Novak Djokovic has the toughest fourth round match on the slate. He plays No. 13 Tommy Haas (third match, Centre Court), who he beat just last month in the quarterfinals of the French Open. Haas’ best result at Wimbledon came in 2009 when he beat Djokovic 7-5, 7-6(6), 4-6, 6-3 to make the semifinals. Djokovic has been in devastating form through the first week and is coming off a near-perfect match in the third round where he didn’t hit a single unforced error until the third set of his win over Jeremy Chardy.
Sloane Stephens marching towards a Serena rematch: Don’t look now, but a Wimbledon final featuring Serena and Sloane is as likely a possibility as any other. While Serena is the odds-on favorite to make it out of the top half of the draw, Stephens has a winnable path to the finals out of the wide-open bottom half. If Stephens can get past the feisty Monica Puig, who upset Sara Errani in the first round, she would face either Marion Bartoli or Carla Suarez Navarro in the quarterfinals. Win that, and her semifinal opponent would be either 2011 champion Petra Kvitova, No. 19 Carla Suarez Navarro, No. 20 Kirsten Flipkens, or unseeded Flavia Pennetta. A winnable path to the final for Stephens, but she’ll have to raise her game. Aside from a good win over Jamie Hampton in the first round, Stephens has not played anything close to her best tennis this tournament and was very lucky to get past Petra Cetkovska in the third round.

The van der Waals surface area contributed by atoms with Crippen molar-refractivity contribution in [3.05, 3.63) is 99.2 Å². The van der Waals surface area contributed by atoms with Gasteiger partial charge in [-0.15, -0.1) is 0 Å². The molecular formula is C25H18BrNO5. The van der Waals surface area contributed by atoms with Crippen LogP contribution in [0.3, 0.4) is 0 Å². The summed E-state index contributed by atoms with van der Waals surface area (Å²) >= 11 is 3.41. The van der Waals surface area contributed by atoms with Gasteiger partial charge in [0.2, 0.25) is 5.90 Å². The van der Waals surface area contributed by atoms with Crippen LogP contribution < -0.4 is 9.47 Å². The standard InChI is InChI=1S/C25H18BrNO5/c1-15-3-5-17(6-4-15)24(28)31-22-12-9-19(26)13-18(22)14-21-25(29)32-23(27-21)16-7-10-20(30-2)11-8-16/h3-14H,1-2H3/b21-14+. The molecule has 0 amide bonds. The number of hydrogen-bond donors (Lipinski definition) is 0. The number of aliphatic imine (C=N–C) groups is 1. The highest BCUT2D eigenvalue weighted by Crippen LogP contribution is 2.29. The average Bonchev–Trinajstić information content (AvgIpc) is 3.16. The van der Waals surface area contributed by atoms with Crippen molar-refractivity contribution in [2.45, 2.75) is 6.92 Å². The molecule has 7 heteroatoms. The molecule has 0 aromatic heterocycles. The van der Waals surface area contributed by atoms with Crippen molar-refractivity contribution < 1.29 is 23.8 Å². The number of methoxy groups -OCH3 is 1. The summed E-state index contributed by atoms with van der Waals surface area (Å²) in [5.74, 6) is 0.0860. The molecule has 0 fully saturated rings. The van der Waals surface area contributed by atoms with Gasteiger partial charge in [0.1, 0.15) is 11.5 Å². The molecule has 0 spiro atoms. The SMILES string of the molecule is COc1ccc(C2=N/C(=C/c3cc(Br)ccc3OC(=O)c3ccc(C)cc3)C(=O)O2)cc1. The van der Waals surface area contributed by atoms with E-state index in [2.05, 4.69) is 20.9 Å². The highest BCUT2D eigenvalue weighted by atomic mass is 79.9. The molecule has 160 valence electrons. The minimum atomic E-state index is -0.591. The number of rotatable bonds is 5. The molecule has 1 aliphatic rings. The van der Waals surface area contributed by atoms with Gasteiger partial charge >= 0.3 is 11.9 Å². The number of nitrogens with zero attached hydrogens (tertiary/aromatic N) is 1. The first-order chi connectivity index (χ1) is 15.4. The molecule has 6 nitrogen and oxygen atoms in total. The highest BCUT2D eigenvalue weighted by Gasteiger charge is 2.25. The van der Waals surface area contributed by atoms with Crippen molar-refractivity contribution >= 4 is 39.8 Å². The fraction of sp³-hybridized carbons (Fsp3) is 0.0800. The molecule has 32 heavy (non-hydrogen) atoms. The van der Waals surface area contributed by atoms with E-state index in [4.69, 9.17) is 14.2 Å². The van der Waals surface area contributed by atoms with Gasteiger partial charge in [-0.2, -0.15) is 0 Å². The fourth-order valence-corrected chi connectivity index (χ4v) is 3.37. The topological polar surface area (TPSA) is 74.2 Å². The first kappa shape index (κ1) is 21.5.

Murray Mound? Robson Ridge? Britain’s Bluff?: A British man a British woman are into the second week of Wimbledon for the first time since Tim Henman and Sam Smith made the fourth round in 1998. Murray will face No. 20 Mikhail Youzhny (second match, Centre Court). Murray has never lost to Youzhny, who pushed Federer to three sets in the final of Halle two weeks ago, but the pair have not faced each other since 2009. Robson, meanwhile, will take on her third unseeded player since ousting No. 10 Maria Kirilenko in the first round. She’ll face the dangerous Kaia Kanepi, who reached a career-high ranking of No. 15 last year and has made three Slam quarterfinals, including here at Wimbledon in 2010. That match, which will open play on No. 1 Court, will feature some big hitting and, if the two get nervy, a whole lot of unforced errors. Robson did well to handle the pressure of being the higher-ranked player in the last two rounds. If she wins she’ll become the first British woman since 1984 to make the quarterfinals of Wimbledon, where she’ll probably face Serena. No pressure.